The Haven at Knob Creek has the highest-appraised property value in Washington County. (Dave Boyd/Johnson City Press)
The Washington County Commission on Monday unanimously approved a $150,000 payment to the Washington County-Johnson City Animal Control Board to help with construction of the new $2.3 million animal shelter on a 6.6-acre tract off North Roan Street.
Commissioners committed a total of $250,000 toward the shelter in 2012. The $150,000 is the remainder of that total.
Nearly one year ago, the Johnson City Commission committed $1.5 million to the new animal shelter, in addition to a previous $350,000 contribution. The Animal Control Board must issue the $1.5 million in debt, not the city. But the city will contribute amounts equal to the debt service on the loan.
“The criteria for them to release the funds came when we had $1 million on hand for construction,” said Washington County-Johnson City Animal Shelter director Debbie Dobbs. “The $150,000 will be cash going into our building fund. The $100,000 will be used for paving at the new site from the county’s highway department.”
County Mayor Dan Eldridge said conditions had been met, and the final part of the commitment, which had been held in reserve, would now be released.
“We are very pleased on the fundraising committee that the Washington County Commission has gone ahead and done this,” said Johnson City Mayor and ACB member Ralph Van Brocklin.
An airy 15,650-square-foot structure was a clear winner over a building designed with a similar capacity but with a flat roof, squared walls and a price tag of about $2.1 million. Architect Thomas Weems, whose mettle definitely has been tested over the past several years while board members crunched numbers and sorted out details, brought the two options to the table with plenty of supporting documentation.
The building will have 9,000 square feet of kennel space and 6,650 square feet of office space. It also features a steel roof and prefabricated exterior brick, a large glass “storefront” look at the entrance, 4-inch-thick interior masonry walls, acoustical ceilings and a 60-ton heating and cooling system to keep animals comfortable.
Commissioners also OK’d a resolution approving tax increment financing for the Johnson City Development Authority to expend $1.25 million for construction of the new Farmers Market/Downtown Pavilion to be constructed within the Downtown Johnson City Redevelopment District.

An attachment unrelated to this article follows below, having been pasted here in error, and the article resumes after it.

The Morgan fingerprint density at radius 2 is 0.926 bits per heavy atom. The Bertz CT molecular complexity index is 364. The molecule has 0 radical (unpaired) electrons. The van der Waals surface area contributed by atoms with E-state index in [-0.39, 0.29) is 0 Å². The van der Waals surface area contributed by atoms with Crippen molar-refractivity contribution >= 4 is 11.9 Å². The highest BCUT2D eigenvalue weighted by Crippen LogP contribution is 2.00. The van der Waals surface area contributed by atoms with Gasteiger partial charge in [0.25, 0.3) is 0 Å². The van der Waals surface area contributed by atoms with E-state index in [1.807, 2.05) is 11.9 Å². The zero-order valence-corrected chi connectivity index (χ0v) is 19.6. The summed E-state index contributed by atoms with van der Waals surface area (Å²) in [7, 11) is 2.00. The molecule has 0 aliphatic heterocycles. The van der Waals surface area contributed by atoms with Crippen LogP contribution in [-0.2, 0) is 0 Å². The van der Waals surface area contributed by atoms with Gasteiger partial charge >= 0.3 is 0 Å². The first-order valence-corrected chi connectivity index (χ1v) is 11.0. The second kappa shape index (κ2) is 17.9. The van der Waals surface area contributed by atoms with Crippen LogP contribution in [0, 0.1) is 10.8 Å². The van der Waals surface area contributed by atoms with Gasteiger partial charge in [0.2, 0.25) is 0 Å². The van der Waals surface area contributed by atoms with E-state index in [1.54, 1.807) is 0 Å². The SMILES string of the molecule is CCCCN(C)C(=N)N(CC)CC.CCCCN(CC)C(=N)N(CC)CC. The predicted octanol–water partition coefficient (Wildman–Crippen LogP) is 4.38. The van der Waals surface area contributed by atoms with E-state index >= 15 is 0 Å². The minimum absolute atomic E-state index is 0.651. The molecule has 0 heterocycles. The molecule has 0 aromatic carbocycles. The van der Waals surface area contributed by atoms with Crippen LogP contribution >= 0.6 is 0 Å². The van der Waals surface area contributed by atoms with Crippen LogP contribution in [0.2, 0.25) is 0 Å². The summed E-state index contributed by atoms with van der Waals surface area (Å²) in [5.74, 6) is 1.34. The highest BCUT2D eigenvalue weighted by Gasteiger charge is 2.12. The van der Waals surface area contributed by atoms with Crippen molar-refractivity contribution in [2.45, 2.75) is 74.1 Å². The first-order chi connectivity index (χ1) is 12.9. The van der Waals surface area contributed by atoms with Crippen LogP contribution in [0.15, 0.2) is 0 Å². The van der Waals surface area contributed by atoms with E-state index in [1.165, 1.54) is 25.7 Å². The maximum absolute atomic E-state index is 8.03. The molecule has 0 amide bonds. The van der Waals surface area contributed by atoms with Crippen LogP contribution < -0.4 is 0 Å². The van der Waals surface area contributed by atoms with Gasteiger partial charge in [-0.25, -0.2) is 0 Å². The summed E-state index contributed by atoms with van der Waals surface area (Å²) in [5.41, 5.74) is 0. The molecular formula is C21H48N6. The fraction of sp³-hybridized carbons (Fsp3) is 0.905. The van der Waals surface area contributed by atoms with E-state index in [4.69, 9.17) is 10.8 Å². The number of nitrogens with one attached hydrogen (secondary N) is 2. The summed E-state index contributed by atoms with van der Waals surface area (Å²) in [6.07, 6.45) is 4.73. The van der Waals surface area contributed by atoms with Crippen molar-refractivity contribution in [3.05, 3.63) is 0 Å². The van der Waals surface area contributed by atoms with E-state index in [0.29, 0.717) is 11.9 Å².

Weems said the total estimated price of the 11,000 square-foot facility is about $1.6 million.
For purposes of determining property assessments for TIF, Washington County’s property values will be used beginning Jan. 1 and continuing each year thereafter.
Once the JCDA receives the data, it will calculate for the county and city the allocation of tax funds for the new market. The information will be presented to both the city and county for review, certification and payment of tax increment funding actually collected.
Meanwhile, Assessor of Property Scott Buckingham told commissioners the most recent property appraisal process has been conducted, and handed them a list of the 20 properties within the county with the highest appraised values.
“We do have a total number for all properties,” he said. “But at this point that number will continue to change, and many of the higher-valued properties will end up retaining attorneys and challenging the values.”
Buckingham said commercial property tax rates in Washington County are 40 percent, while residential rates — which have not yet been calculated — are 25 percent.
The following is a list of 20 properties within the county with the highest appraised values from the Washington County assessor of property office, making them the largest taxpayers.
1. Haven at Knob Creek $26,006,000
2. Johnson City Crossing $21,996,600
3. Walmart on Browns Mill Road $19,513,700
4. University Edge $18,909,100
5. Sam’s Club $16,222,600
6. MSHA (non-exempt properties) $15,807,000
7. Walmart on West Market Street $14,697,900
8. Mall at Johnson City (parcel 1) $13,825,000
9. Mall at Johnson City (parcel 2) $13,421,400
10. Bank of Tennessee (State of Franklin Road) $13,314,500
11. Kmart $12,579,800
12. Seminole Ridge $12,506,100
13. North Roan Centre $11,514,300
14. Lowes (Johnson City) $11,180,200
15. Bush Hog plant (WC Ind. Park) $10,382,800
16. Gibson Ridge $9,305,000
17. Home Depot $9,175,000
18. Lowe’s (Jonesborough) $9,080,200
19. NHC (retirement/care) $8,667,400
20. CitiGroup (Gray) $8,061,300
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